The legal marijuana landscape remains too uncertain for Detroit residents to lock themselves into policies today that may be outdated next year. That’s why we are recommending voters reject two measures on Tuesday’s ballot that would strip the city of much of its regulatory authority over sales of medical pot.
The initiatives, brought to the ballot by Citizens for Sensible Cannabis, would revoke ordinances that strictly dictate areas where medical marijuana dispensaries are not welcome, including near existing schools, liquor stores and churches.
We agree the city’s siting ordinance is too restrictive and designed to limit the number of outlets in the city rather than to protect children and church-goers.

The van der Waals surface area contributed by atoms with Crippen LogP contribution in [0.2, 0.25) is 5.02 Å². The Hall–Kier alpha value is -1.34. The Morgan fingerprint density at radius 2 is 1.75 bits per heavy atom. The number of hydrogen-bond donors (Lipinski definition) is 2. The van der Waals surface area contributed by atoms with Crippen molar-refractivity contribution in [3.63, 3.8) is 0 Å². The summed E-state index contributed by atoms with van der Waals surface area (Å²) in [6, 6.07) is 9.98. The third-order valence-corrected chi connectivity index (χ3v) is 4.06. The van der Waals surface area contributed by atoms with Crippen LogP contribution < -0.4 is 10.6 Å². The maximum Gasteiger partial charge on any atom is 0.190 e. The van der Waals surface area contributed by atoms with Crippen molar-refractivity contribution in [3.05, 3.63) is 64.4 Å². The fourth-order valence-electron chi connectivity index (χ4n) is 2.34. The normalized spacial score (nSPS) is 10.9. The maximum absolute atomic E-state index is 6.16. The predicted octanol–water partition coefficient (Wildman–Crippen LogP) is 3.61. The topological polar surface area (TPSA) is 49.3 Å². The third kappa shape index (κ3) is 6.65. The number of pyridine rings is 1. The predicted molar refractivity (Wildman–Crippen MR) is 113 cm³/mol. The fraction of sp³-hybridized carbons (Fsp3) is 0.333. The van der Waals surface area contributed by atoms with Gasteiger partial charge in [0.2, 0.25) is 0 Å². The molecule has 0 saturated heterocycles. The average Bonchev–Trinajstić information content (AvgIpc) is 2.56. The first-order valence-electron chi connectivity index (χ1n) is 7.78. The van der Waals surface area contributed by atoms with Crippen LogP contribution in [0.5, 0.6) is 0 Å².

But at the same time, a city should have some oversight over where businesses locate and how they operate.
The second ordinance would open the city’s industrial districts to marijuana growers and distributers.
No one can be certain where state law on marijuana is going. Measures to legalize recreational use of pot are expected to be on the ballot next year. And federal policy is unpredictable, given Attorney General Jeff Session’s aversion to the use of pot for any reason.
Detroit should wait the issue to settle before adopting policies at the ballot box that will have to be undone by the same process.
We urge a No vote on both the marijuana proposals on Tuesday’s Detroit ballot.